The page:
Tattoo percentage: 47% (7 players with tattoos, 8 players without tattoos)
The Spurs have one less tattooed players than last year. DeJuan Blair is their only really heavily tattooed player, but the surprise of Tim Duncan’s tattoos and the stressfulness of Stephen Jackson’s tattoos keeps their team remarkable.
Players with tattoos:
Proud owner of one of the most hectic tattoos in the league: the standard praying hands on his stomach, but in this design the hands cradle an automatic handgun. When asked about the tattoo’s significance, Jackson explained the design is literal: “I pray I never have to use it again.”
When Parker and Eva Longoria got married, they both got tattoos of their wedding date. In the aftermath of their breakup, Longoria initially denied having her tattoo of Parker’s jersey number removed, but TMZ reports that she had it removed this year.
Players without tattoos:
No longer on roster:
Eric Dawson: no tattoos
T.J. Ford: no tattoos
A few weeks ago, someone asked about the most famous tattoo artists who’ve worked on NBA players. At the time, I posted about Randy Harris of Tattoos by Randy and Mr. Cartoon, but wanted to mention a couple others:
The first is Ryan Hill, who grew up with Matt Barnes in Sacramento and has done nearly all of the guard’s tattoos: “A friend of mine from high school, Ryan Hill, became a tattoo artist and got really good at it,” Barnes said in an article for the Arizona Republic. “He did my first one and all but maybe one of the others.” Over the years, Barnes has introduced teammates including Monta Ellis, Al Harrington, and Stephen Jackson to Hall, all of whom have had work done by him.
The second is Gus Garcia of Orlando Ink, who has done tattoos for Jameer Nelson, Matt Barnes, Mickael Pietrus, and BIG PUN. There’s a short commercial for Garcia on youtube where he’s working on a really nice see no evil/hear no evil/speak no evil design.
Anonymous asked: Hello! Any insight into who the artists are who've tattooed many of the NBA players? (Or a list of some of the most famous?) Thanks!
Sure! There are a couple artists who can claim to have tattooed the most NBA players.
The first is Mr. Cartoon, based in Los Angeles. Cartoon is best known for his work with rappers and other musicians—his wikipedia page lists Dr. Dre, 50 Cent, Prodigy, Justin Timberlake and Beyoncé. He’s done tattoos for many of the most notoriously tattooed NBA players, including Amar’e Stoudemire and Carlos Boozer. He’s also done some charity work with LeBron James, but I’m not sure he he’s done any LBJ’s tattoos.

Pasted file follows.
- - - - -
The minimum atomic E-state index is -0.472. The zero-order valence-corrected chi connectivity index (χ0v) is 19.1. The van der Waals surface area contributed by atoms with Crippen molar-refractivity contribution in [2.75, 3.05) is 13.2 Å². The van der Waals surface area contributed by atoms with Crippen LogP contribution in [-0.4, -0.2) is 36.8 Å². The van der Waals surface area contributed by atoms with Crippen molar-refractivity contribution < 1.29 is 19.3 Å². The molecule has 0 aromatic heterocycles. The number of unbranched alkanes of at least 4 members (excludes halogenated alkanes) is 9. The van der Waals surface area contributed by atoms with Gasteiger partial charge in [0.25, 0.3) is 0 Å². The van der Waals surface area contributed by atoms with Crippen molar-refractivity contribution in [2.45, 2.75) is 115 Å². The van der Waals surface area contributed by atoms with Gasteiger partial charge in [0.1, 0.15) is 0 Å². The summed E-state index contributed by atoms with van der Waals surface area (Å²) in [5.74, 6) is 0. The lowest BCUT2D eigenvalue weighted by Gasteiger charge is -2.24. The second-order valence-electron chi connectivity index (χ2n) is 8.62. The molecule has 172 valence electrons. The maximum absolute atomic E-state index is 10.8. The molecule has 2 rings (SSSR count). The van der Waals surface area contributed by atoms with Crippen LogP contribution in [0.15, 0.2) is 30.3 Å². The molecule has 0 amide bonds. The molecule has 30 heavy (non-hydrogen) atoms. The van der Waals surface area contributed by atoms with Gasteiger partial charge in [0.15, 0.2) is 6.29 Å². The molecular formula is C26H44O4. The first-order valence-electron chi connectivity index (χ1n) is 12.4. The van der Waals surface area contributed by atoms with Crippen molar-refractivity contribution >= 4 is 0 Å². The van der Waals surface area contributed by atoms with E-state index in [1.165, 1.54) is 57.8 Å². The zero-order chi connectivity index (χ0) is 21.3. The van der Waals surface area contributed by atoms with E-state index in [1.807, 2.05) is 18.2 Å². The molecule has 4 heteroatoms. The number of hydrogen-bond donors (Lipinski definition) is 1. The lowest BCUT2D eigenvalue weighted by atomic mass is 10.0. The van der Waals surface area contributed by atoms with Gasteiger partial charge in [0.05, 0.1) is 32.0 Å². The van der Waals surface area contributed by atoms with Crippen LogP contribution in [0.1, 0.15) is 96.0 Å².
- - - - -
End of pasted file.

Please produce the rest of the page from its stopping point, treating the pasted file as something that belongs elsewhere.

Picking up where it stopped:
I think the dude that’s responsible for tattooing the most NBA players has to be Randy Harris from Tattoos by Randy, based in Atlanta. His myspace page is an incredible source of photos of NBA players—Marvin Williams, Josh Smith, Jamal Crawford, Carmelo Anthony, Jason Richardson, Quentin Richardson, Shelden Williams. The list is long, I mean, Stephen Jackson actually has his own portfolio. If you check his twitter page, you’ll see a lot of dialogue with NBA players. He and Kevin Durant exchanged a lot of discussion about new designs via twitter last summer, culminating in a photo of Randy and Durant’s massive backpiece. The OKC connection doesn’t stop there, as Randy has also done work for Royal Ivey and Eric Maynor. Randy has also done a lot of work for Monta Ellis, and apparently the two go fishing together as well.
I keep meaning to do a rundown of all of the players Randy has tattooed, but in the meantime I saw today on twitter that iHoopAround will premiere a piece about Tattoos by Randy with input from Durant, Maynor, and Daequan Cook. I’ll post a link when that happens….
Can’t believe I missed this. Tattoo Time with Mike Tyson is a segment on Jimmy Kimmel where Iron Mike runs down celebrity tattoos. In the clip above, he covers Kobe Bryant, DeShawn Stevenson, and Kenyon Martin. He’s got punchlines for Bryant and Martin, but the DeShawn Stevenson bit is just kind of weird and unfinished. There are two other clips available online—one covers LeBron James, Marquis Daniels, and Chris Andersen and the other covers Stephen Jackson and Robert Swift.